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Maybe they realize what works in comics doesn't always work on screen. And we have some Robin on screen to ponder over, compare and contrast.
I realize that too, thanks for the reminder.

Yet all you have to judge from, compare and contrast are versions of Robin. Just because he was made in such ways that did or didn't work does not mean he couldn't work in another version.

If writers can make him work in comic books, they can make him work on screen. At the end of the day, he doesn't even have to be a kid in tights.

I find your lack of faith in the screenwriting industry disturbing.

Quote:
Originally Posted by El Payaso
It wouldn't be taken seriously on screen no matter how many tragic mirroring sequences you put. The moment you have this kid in a yellow cape all credibility gets lost. Yes, even if it's a black cape.
There are more subtle ways to make a character appealing than just resorting to pathos.

You said yourself it's worked before, why couldn't it work again? All it takes is a talented director willing to make something more out of Robin than just a funny kid hanging around in Batman's shadow.

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Originally Posted by El Payaso
I hope it will be a comic-book era that won't be that close to Schumacher's.
I think the lesson's been learned, so it shouldn't happen again.

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Old 11-20-2011, 04:11 AM   #273
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Default Re: Was BF a "decent" Batman Film or Not?

Batman Forever wasn't hot garbage, but it was garbage.

EDIT: Never mind. It's terrible.

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Old 11-20-2011, 09:26 AM   #274
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Default Re: Was BF a "decent" Batman Film or Not?

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I realize that too, thanks for the reminder.
I have it on my signature. Stan the Man's words.

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Originally Posted by Mandalore464 View Post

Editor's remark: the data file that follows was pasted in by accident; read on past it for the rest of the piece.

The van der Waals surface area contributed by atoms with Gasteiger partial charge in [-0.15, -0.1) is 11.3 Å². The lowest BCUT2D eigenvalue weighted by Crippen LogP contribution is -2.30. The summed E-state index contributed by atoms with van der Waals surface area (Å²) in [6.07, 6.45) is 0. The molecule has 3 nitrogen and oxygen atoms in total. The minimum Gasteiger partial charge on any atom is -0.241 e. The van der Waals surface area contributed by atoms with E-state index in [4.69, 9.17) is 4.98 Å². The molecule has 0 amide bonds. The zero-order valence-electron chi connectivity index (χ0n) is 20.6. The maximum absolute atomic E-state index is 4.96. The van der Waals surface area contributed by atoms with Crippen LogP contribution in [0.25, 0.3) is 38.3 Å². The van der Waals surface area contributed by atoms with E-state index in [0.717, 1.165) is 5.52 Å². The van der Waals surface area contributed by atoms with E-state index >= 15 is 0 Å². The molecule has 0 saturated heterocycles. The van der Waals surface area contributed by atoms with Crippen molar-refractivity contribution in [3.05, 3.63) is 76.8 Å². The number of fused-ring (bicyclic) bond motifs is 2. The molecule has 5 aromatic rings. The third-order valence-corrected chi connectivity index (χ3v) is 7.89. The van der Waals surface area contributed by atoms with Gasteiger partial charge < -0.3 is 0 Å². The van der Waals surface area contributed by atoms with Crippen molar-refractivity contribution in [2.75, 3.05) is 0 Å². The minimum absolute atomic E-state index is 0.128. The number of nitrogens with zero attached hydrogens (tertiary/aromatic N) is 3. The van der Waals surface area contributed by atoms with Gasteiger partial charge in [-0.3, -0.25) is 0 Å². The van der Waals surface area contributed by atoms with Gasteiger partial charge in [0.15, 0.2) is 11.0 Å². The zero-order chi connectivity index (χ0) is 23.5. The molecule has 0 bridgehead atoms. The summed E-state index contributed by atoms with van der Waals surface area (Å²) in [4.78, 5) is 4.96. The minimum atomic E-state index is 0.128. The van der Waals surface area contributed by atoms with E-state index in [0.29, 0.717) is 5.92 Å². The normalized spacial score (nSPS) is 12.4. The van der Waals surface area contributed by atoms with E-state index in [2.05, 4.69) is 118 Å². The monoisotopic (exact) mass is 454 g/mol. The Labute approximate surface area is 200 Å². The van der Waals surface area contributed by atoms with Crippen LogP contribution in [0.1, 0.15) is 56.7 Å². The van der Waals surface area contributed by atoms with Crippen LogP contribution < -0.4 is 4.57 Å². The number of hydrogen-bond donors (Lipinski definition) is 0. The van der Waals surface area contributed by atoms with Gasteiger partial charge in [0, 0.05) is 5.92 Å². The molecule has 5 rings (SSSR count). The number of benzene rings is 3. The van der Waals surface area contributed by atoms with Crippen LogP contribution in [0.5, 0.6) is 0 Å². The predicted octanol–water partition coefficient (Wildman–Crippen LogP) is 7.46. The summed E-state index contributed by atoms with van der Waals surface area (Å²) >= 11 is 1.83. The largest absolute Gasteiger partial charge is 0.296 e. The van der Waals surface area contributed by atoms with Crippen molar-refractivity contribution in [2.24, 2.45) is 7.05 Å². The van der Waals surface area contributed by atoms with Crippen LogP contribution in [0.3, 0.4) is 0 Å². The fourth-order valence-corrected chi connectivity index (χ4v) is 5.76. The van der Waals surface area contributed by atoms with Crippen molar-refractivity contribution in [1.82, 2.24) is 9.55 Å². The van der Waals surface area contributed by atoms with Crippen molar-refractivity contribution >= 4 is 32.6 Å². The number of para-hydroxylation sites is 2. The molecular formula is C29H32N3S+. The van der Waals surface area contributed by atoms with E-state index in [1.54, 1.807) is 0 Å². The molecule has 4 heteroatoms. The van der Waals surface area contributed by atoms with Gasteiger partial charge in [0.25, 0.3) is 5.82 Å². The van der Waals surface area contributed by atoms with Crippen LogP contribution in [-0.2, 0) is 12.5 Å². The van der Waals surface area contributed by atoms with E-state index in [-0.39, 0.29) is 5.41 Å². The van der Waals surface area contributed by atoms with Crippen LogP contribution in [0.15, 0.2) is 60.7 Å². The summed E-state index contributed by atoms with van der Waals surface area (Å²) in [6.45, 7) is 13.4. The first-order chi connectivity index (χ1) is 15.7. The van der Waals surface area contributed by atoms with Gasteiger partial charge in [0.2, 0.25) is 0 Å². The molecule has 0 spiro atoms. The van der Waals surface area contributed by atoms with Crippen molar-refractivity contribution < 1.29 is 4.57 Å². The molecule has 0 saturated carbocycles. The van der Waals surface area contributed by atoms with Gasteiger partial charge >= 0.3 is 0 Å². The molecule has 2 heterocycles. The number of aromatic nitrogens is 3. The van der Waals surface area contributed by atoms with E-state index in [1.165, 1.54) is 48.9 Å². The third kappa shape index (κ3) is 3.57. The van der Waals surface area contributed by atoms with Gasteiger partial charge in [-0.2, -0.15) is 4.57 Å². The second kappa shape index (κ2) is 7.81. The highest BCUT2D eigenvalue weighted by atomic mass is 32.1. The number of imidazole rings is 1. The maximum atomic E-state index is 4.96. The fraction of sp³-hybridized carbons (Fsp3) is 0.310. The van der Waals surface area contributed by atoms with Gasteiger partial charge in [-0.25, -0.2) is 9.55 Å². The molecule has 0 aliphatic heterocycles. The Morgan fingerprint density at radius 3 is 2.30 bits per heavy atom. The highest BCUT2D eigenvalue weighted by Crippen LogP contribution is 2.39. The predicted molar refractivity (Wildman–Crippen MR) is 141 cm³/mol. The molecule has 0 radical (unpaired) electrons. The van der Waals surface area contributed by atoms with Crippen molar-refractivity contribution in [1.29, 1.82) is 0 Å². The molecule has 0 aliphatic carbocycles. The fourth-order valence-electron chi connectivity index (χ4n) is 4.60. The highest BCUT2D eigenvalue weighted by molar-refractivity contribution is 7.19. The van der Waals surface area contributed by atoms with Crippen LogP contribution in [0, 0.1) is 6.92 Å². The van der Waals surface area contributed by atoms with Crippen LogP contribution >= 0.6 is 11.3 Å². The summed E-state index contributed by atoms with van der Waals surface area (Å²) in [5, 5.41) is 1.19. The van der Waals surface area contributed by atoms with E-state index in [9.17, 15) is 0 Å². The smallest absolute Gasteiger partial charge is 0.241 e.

Yet all you have to judge from, compare and contrast are versions of Robin. Just because he was made in such ways that did or didn't work does not mean he couldn't work in another version.
It still is a testament of some attempts on the matter that are woprthy to examine.

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Originally Posted by Mandalore464 View Post
If writers can make him work in comic books, they can make him work on screen. At the end of the day, he doesn't even have to be a kid in tights.

I find your lack of faith in the screenwriting industry disturbing.
Hav eyou noticed those "Expectations vs Reality" memes? They're reflected on cinema in the fact that on paper everything sounds greatr. but when you have to actually do it, then things change.

Writing Robin for a movie is the easiest thing on earth. To show him and make him serious and believable, that's completely different matter. I wish great ideas were to be merely written and planned. Execution though...

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Originally Posted by Mandalore464 View Post
There are more subtle ways to make a character appealing than just resorting to pathos.

You said yourself it's worked before, why couldn't it work again? All it takes is a talented director willing to make something more out of Robin than just a funny kid hanging around in Batman's shadow.
I said it worked before - as in BF - because the tone was campy enough (not too much in BF's case) to allow it. Then I said I hoped that much of camp wouldn't be back.

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I think the lesson's been learned, so it shouldn't happen again.
Then Robin wouldn't happen again.

A single man that poses as a womanizer playboy shouldn't and wouldn't be allowed to adopt a boy to start with. A man in a mask who endangers a minor's life on a daily basis should and would be captured. I can undersytand Batman being a fugitive for his principles (he blames himself of a crime in order to protect the city's spirit), but for actual ilegal reasons...

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Old 11-20-2011, 10:29 AM   #275
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Default Re: Was BF a "decent" Batman Film or Not?

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Hav eyou noticed those "Expectations vs Reality" memes? They're reflected on cinema in the fact that on paper everything sounds greatr. but when you have to actually do it, then things change.
Actually I write and direct myself, so let me tell you that while true that things look and sound different than what you expect them to on paper, it's actually often for the best.

Otherwise films would not be made, they'd be novels.